Saturday, July 31, 2010

Will California learn its fiscal lessons?

I came across a wonderful article from the always impressive Steve Malanga of the Manhattan Institute's City Journal online magazine (see blogroll).

In Malanga's latest expose, he takes on the near-fatal damage that public sector employee unions have wrought in my late great state of California. Malanga takes on the big three: the public safety unions, the teachers union, and the Service Employees International Union (SEIU). You can read the article, but I will highlight what Malanga has to say about the teachers union, namely the California Teachers Association (CTA). I don't belong to this union, but they still take approximately $700 out of my paycheck every year.
Consider the California Teachers Association. Much of the CTA’s clout derives from the fact that, like all government unions, it can help elect the very politicians who negotiate and approve its members’ salaries and benefits. Soon after Proposition 13 became law, the union launched a coordinated statewide effort to support friendly candidates in school-board races, in which turnout is frequently low and special interests can have a disproportionate influence. In often bitter campaigns, union-backed candidates began sweeping out independent board members. By 1987, even conservative-leaning Orange County saw 83 percent of board seats up for grabs going to union-backed candidates. The resulting change in school-board composition made the boards close allies of the CTA.

But with union dues somewhere north of $1,000 per member and 340,000 members, the CTA can afford to be a player not just in local elections but in Sacramento, too (and in Washington, for that matter, where it’s the National Education Association’s most powerful affiliate)...

he rise of the white-collar CTA provides a good example of a fundamental political shift that took place everywhere in the labor movement. In the aftermath of World War II, at the height of its influence, organized labor was dominated by private workers; as a result, union members were often culturally conservative and economically pro-growth. But as government workers have come to dominate the movement, it has moved left. By the mid-nineties, the CTA was supporting causes well beyond its purview as a collective bargaining agent for teachers. In 1994, for instance, it opposed an initiative that prohibited illegal immigrants from using state government programs and another that banned the state from recognizing gay marriages performed elsewhere. Some union members began to complain that their dues were helping to advance a political agenda that they disagreed with. “They take our money and spend it as they see fit,” says Larry Sand, founder of the California Teachers Empowerment Network, an organization of teachers and former teachers opposed to the CTA’s noneducational politicking...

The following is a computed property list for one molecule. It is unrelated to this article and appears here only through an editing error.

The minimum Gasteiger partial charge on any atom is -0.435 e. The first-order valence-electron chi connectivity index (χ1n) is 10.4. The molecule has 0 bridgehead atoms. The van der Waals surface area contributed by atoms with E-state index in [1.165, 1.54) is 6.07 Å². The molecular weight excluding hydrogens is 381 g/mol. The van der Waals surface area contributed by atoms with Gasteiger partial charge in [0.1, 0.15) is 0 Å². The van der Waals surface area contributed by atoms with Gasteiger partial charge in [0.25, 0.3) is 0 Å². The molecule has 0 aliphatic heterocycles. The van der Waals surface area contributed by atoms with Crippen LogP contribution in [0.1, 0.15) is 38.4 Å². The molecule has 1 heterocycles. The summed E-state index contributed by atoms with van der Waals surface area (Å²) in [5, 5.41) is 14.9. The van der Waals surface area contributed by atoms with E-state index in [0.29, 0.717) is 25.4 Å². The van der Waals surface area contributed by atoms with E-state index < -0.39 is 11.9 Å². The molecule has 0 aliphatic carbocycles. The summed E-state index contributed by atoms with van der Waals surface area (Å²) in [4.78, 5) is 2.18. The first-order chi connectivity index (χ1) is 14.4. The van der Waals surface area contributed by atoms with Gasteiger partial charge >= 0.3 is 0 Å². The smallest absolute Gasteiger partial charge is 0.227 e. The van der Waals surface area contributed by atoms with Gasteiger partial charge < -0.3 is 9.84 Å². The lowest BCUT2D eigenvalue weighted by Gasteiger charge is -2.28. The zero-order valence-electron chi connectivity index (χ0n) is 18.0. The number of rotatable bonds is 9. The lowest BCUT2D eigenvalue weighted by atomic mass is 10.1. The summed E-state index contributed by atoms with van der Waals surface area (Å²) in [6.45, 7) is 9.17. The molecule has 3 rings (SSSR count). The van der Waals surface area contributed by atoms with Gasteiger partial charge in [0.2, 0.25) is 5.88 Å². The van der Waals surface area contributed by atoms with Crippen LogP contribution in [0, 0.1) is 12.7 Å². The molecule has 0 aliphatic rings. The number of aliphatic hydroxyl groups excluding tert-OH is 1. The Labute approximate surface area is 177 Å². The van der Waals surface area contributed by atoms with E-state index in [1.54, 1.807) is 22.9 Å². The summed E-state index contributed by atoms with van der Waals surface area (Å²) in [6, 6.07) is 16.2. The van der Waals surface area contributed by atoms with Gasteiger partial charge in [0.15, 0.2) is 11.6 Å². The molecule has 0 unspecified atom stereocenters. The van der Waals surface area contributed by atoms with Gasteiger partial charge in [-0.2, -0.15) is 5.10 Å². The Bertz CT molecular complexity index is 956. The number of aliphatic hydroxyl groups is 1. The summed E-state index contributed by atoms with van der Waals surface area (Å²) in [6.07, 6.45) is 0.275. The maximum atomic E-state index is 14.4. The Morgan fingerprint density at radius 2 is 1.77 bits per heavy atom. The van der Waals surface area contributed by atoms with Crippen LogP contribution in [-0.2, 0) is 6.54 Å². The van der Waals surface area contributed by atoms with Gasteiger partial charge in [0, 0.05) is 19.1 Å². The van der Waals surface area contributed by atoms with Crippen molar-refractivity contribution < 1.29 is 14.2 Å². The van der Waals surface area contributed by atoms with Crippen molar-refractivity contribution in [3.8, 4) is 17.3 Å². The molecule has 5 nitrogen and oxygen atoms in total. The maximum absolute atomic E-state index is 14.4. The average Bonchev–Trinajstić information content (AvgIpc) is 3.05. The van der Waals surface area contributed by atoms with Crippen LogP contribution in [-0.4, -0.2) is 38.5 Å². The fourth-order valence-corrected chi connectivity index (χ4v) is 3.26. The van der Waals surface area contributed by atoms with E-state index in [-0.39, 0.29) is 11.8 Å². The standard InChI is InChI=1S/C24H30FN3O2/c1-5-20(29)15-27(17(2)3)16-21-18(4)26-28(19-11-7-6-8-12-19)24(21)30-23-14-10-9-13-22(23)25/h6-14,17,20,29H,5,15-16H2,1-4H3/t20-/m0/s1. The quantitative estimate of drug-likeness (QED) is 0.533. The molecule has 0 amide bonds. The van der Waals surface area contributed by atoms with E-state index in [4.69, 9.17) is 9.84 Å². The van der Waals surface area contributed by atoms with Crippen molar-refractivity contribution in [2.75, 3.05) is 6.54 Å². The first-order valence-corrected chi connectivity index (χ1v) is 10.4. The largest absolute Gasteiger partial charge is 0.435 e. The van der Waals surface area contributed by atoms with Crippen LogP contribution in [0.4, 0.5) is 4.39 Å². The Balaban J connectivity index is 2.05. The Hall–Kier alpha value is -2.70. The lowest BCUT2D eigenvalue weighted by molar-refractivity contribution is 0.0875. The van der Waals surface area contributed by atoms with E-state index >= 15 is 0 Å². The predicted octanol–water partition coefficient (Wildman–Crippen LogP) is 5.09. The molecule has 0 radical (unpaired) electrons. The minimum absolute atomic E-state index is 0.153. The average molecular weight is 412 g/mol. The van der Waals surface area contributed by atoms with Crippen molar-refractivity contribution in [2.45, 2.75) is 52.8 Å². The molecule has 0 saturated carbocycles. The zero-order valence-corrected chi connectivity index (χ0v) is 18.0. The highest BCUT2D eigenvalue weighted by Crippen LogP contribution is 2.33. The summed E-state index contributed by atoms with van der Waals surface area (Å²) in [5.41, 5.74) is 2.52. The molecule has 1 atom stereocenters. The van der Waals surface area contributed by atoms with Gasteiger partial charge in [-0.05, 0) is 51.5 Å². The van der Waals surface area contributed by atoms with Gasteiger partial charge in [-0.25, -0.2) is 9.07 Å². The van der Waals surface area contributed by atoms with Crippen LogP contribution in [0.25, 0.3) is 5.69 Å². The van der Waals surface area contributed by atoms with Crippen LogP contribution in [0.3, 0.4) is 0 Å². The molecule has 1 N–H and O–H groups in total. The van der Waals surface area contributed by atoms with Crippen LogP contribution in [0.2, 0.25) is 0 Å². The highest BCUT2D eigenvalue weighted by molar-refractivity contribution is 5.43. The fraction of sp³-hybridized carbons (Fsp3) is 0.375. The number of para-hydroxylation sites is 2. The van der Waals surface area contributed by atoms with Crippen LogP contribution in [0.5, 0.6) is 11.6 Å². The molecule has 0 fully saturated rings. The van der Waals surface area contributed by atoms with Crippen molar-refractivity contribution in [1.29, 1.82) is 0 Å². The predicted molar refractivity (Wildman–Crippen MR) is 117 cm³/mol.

In the name of full disclosure, I am a member of the California Teachers Empowerment Network (CTEN - see blogroll), and I am glad to see my colleague, Larry Sand, quoted in this important article.

Mr. Malanga goes on about the role of the CTA in my state's current financial woes:
The second budget-busting deal of the Davis era was the work of the teachers’ union. In 2000, the CTA began lobbying to have a chunk of the state’s budget surplus devoted to education. In a massive rally in Sacramento, thousands of teachers gathered on the steps of the capitol, some chanting for TV cameras, “We want money! We want money!” Behind the scenes, Davis kept up running negotiations with the union over just how big the pot should be. “While you were on your way to Sacramento, I was driving there the evening of May 7, and the governor and I talked three times on my cell phone,” CTA president Wayne Johnson later boasted to members. “The first call was just general conversation. The second call, he had an offer of $1.2 billion. . . . On the third call, he upped the ante to $1.5 billion.” Finally, in meetings, both sides agreed on $1.84 billion. As Sacramento Bee columnist Dan Walters later observed, that deal didn’t merely help blow the state’s surplus; it also locked in higher baseline spending for education. The result: “When revenues returned to normal, the state faced a deficit that eventually not only cost Davis his governorship in 2003 but has plagued his successor, Arnold Schwarzenegger...”
I again urge you to read the rest of this important article. Even if you don't live in California, it serves as a cold reminder of what can easily happen in your state if you let your legislature become the pawns of the public sector unions, and it also serves to remind us what has happened to our federal legislature as well.

"If a nation expects to be ignorant and free... it expects what never was, and never will be." -Thomas Jefferson


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